After all, he recently claimed that magnets don’t work in water, that the Civil War was unnecessary because it should have been “negotiated,” and that no one would know who Lincoln was if he hadn’t gone to war.

Still don’t believe Trump is stupid?

Consider the views of the people who worked most closely with him during his presidency. Anyone remember when Secretary of State Rex Tillerson called Trump a “f—---- moron?”

Or when National Security Adviser H.R. McMaster called him a “dope?” And Treasury Secretary Steve Mnuchin, former White House Chief of Staff Reince Priebus, former White House Chief of Staff John Kelly, and even Rupert Murdoch all referred to Trump as an “idiot?” (Technically, Murdoch called him a “f—---- idiot.”)

Trump’s chief economic adviser Gary Cohn described Trump as “dumb as s---,” explaining that “Trump won’t read anything — not one-page memos, not the brief policy papers; nothing. He gets up halfway through meetings with world leaders because he is bored.”

When one of Trump’s campaign aides tried to educate him about the Constitution, Trump couldn’t focus. “I got as far as the Fourth Amendment,” the aide recalled, “before his finger is pulling down on his lip and his eyes are rolling back in his head.”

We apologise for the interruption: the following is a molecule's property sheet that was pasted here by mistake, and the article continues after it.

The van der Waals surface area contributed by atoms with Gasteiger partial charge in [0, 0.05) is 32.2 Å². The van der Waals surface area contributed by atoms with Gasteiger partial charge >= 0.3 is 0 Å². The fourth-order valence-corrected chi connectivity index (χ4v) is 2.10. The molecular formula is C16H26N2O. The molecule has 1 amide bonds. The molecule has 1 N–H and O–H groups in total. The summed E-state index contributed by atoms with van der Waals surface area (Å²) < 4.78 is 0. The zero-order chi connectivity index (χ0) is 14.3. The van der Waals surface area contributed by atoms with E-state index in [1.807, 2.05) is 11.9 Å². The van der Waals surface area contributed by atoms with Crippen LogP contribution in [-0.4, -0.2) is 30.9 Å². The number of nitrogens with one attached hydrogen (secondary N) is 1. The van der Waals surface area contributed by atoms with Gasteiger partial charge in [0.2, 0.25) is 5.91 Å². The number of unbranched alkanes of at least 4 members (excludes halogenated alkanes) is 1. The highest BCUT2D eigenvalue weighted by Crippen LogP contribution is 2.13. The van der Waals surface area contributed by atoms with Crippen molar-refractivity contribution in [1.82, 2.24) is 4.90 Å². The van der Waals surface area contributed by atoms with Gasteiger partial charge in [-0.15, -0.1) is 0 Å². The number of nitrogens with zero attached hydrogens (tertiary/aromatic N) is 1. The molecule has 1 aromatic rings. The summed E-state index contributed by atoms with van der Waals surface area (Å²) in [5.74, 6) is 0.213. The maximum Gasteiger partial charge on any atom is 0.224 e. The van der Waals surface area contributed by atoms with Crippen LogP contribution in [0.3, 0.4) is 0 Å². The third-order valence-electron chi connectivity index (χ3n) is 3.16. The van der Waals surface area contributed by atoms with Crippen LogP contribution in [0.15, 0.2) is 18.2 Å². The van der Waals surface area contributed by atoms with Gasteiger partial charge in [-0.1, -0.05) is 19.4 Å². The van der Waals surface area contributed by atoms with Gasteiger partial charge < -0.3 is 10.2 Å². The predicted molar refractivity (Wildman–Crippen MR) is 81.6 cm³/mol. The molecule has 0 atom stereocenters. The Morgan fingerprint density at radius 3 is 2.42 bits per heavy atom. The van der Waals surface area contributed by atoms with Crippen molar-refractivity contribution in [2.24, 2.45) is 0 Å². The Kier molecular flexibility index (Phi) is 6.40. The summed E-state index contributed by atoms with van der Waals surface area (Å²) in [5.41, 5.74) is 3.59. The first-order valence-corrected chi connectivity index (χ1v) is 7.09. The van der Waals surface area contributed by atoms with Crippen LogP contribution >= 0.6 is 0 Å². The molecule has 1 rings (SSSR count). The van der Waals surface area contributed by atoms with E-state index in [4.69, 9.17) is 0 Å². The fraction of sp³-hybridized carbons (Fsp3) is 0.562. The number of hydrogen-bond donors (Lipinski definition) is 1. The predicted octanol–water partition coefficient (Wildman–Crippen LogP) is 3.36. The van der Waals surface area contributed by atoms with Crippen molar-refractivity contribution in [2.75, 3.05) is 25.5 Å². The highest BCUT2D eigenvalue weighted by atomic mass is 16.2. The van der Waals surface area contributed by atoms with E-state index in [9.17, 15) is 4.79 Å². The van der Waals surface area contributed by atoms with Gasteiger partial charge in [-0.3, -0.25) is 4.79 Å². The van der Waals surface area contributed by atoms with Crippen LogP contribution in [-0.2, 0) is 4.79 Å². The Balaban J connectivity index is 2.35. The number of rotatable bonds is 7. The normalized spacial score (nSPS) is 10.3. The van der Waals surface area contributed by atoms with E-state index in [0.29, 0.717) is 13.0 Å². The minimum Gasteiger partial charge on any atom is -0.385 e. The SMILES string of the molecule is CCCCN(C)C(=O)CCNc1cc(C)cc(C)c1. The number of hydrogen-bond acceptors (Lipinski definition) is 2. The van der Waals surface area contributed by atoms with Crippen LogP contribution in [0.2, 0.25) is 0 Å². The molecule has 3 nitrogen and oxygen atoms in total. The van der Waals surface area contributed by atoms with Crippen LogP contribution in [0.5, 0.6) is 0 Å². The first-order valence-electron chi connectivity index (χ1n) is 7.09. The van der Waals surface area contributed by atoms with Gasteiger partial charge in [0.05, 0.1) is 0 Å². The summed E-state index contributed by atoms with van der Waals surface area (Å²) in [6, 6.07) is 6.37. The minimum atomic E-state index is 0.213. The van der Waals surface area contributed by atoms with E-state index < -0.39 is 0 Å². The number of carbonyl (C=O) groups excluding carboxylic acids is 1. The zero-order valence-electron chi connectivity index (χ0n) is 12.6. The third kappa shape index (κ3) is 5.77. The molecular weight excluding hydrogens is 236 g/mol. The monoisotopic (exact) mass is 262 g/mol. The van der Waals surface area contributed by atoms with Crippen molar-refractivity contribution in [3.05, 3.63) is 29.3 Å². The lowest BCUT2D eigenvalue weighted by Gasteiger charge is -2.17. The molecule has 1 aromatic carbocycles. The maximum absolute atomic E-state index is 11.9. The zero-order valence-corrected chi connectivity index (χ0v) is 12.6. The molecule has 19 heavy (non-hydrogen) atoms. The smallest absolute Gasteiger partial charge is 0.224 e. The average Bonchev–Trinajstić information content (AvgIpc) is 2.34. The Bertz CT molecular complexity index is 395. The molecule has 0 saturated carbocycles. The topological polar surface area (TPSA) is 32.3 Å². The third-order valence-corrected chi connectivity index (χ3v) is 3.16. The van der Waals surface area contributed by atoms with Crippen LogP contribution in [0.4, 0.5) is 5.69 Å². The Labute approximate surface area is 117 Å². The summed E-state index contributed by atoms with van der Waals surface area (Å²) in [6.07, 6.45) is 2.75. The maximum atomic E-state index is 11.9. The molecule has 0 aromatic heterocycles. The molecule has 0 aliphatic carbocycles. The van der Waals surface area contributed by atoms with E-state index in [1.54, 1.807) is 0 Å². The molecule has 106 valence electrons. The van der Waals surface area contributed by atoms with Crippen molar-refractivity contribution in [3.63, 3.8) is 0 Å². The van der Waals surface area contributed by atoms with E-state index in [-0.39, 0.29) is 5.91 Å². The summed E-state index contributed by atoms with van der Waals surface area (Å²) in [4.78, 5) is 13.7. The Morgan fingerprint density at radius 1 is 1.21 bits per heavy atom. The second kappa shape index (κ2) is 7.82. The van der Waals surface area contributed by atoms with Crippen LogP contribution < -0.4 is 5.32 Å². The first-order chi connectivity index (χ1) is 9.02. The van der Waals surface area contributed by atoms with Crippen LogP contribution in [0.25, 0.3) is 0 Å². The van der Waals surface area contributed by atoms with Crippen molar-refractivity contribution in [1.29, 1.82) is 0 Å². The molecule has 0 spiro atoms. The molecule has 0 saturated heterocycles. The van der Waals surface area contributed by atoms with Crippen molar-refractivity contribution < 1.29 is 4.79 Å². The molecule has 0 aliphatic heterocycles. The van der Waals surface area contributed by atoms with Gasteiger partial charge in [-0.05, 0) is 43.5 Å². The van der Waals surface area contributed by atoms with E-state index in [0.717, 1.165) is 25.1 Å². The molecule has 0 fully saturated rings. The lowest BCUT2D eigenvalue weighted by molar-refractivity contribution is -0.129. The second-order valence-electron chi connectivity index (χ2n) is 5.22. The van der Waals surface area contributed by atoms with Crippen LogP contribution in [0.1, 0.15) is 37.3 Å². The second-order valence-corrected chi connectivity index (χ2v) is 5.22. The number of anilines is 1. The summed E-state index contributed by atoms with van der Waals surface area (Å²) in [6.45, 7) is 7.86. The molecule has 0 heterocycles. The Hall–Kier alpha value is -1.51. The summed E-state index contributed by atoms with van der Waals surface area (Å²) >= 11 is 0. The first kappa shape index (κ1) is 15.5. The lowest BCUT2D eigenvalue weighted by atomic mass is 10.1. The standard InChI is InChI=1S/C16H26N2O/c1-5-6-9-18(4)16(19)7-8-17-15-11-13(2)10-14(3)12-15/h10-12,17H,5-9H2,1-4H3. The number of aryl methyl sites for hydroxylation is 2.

Of course, Trump doesn’t think he’s stupid. “Actually, throughout my life, my two greatest assets have been mental stability and being, like, really smart,” he tweeted. As he recounted, “I went to an Ivy League college … I did very well. I’m a very intelligent person.”

Trump wasn’t exactly an academic star, however. One of his professors at the University of Pennsylvania’s Wharton School of Business and Finance purportedly called Trump “the dumbest goddamn student I ever had.”

Trump biographer Gwenda Blair wrote in 2001 that Trump was admitted to Wharton on a special favor from a “friendly” admissions officer who had known Trump’s older brother.

But hold on. I ask myself: How could Trump have become president, and now clinch the Republican nomination for the presidency for a third time, if he doesn’t have something in the brain bank? Even if Trump doesn’t read, can’t follow a logical argument, and has the attention span of a fruit fly, I keep believing he must have some intelligence.

Well, it turns out there’s another form of intelligence, called “emotional intelligence.”